Prepare for Your Next Job Search NOW – While You're Still Employed
By Ruth Anderson
Are you worried about job security? By taking the following ten steps now, you can position yourself to move more quickly and easily through your next job transition. At the same time, you may find that you become more valuable to your current employer.
1. Inventory your strengths and skills, especially those you enjoy using most, and keep daily or weekly notes on how you are using them in your present job. This information will help you to update your resume and prepare for future job interviews, should they become necessary.
2. Keep notes, as well, on the parts of your job that you find very difficult or don't enjoy. With this information, you will know what to de-emphasize or leave out altogether in your updated resume. You will also be able to focus future job-hunting efforts on the jobs that suit you best.
3. While doing steps 1 and 2, did you discover that you spend too much time on things you aren't good at or don't like to do, and not enough on the things you are good at and enjoy? If so, consider how you can shift this balance, perhaps by streamlining certain tasks, delegating, or managing your time differently. Your value to your present employer, as well as any future ones, is maximized when you are doing what you do best.
4. Think about and write down what you have accomplished in your current job. What have you done that you are most proud of, and what did it take to achieve those things? A focus on accomplishments, especially ones that you enjoyed, will give you confidence and highlight your qualifications in any future job search.
5. In step 4, did you find yourself struggling to think of accomplishments that you want to highlight? If so, now is the time to create accomplishments, while you are still in a position to do so. Ask yourself: What project can I initiate or what goal can I set that, once completed, can be pointed to with pride in my next review or job search?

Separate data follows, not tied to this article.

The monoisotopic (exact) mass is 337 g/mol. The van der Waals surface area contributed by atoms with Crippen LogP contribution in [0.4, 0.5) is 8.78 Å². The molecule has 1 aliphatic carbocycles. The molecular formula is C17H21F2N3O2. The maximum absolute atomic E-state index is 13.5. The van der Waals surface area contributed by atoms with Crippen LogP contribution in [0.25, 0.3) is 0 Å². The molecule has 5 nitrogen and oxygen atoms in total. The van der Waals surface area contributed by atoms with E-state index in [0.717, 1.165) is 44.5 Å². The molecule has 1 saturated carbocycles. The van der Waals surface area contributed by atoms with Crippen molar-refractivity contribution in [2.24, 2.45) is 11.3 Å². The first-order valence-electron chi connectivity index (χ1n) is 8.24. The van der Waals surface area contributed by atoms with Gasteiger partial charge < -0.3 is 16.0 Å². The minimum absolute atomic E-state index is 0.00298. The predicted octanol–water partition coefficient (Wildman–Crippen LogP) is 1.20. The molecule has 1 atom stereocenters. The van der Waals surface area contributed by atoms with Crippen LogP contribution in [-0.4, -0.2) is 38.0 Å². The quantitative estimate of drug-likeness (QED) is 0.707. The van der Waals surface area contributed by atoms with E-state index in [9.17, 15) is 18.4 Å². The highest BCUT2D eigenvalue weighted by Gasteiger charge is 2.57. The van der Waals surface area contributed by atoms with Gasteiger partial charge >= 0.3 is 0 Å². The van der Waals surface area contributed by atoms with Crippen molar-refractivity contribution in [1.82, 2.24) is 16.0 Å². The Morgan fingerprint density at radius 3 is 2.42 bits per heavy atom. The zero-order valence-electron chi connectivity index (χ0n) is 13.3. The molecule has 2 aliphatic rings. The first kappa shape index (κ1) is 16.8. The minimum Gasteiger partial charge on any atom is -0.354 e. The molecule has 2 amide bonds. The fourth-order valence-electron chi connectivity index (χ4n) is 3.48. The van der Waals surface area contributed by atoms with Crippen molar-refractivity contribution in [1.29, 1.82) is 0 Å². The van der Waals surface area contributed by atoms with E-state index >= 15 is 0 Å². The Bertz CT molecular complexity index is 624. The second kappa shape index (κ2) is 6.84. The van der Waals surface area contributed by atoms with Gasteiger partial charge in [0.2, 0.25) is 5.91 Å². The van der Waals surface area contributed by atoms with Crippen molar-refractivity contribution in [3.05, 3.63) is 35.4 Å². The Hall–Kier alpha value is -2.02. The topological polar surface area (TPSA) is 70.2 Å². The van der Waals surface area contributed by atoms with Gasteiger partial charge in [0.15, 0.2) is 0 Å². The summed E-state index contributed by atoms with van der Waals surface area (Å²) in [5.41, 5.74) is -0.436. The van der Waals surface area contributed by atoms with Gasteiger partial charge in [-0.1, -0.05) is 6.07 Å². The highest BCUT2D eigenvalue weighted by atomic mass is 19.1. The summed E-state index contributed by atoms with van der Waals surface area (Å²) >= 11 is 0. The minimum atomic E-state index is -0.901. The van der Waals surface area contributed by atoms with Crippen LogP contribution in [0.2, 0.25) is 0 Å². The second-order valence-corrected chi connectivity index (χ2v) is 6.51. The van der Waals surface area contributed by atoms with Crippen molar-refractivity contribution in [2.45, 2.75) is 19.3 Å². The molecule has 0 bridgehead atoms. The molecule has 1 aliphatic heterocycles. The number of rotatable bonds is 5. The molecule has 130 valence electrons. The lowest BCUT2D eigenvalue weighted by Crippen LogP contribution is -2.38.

6. Would it be advantageous, either in your current job or when you change jobs, to learn a new skill or update your area of expertise? Are you interested in exploring a new or related line of work? If yes, look for ways to develop your interests and skills now – for instance, by taking a college course, doing free-lance work, or volunteering for a cause you care about.
7. Consider who you will want to use as references in the event that you have to find a new job. Are there at least three people, other than your boss, who know your work well and can recommend you enthusiastically? Now is the time to make sure that you have strong, positive connections with those people, and to update them on what you are doing.
8. In addition to the three people you identified in step 7, you will likely want to use your current boss as a reference sometime in the future. With this in mind, put yourself in your boss's shoes. Are you meeting and exceeding his or her expectations? Do you know which aspects of your job are most valuable to your boss, and do you give those high priority?
9. If and when you find yourself hunting for new job opportunities, your network of friends, relatives, and acquaintances can be an important source of information and support. Be sure that you are keeping in touch with these
people and helping them out as needed – later on, they'll be happy to help you out, too.
10. Last but not least, revise and update your resume now, while you are not under pressure to do so or feeling worried about finding work. Take the time to consider your resume carefully and seek feedback from friends or professionals. If you suddenly find yourself without a job, you'll be glad to have a resume in hand.
Copyright (c) 2004 by Ruth Anderson
Ruth Anderson is a personal and professional coach, owner of VANTAGE POINT Coaching & Consulting, and creator of the unique "Introduction to Coaching" and "Job Search Tune-Up" programs. Visit her at http://www.vantagepointcoaching.com or write to firstname.lastname@example.org for more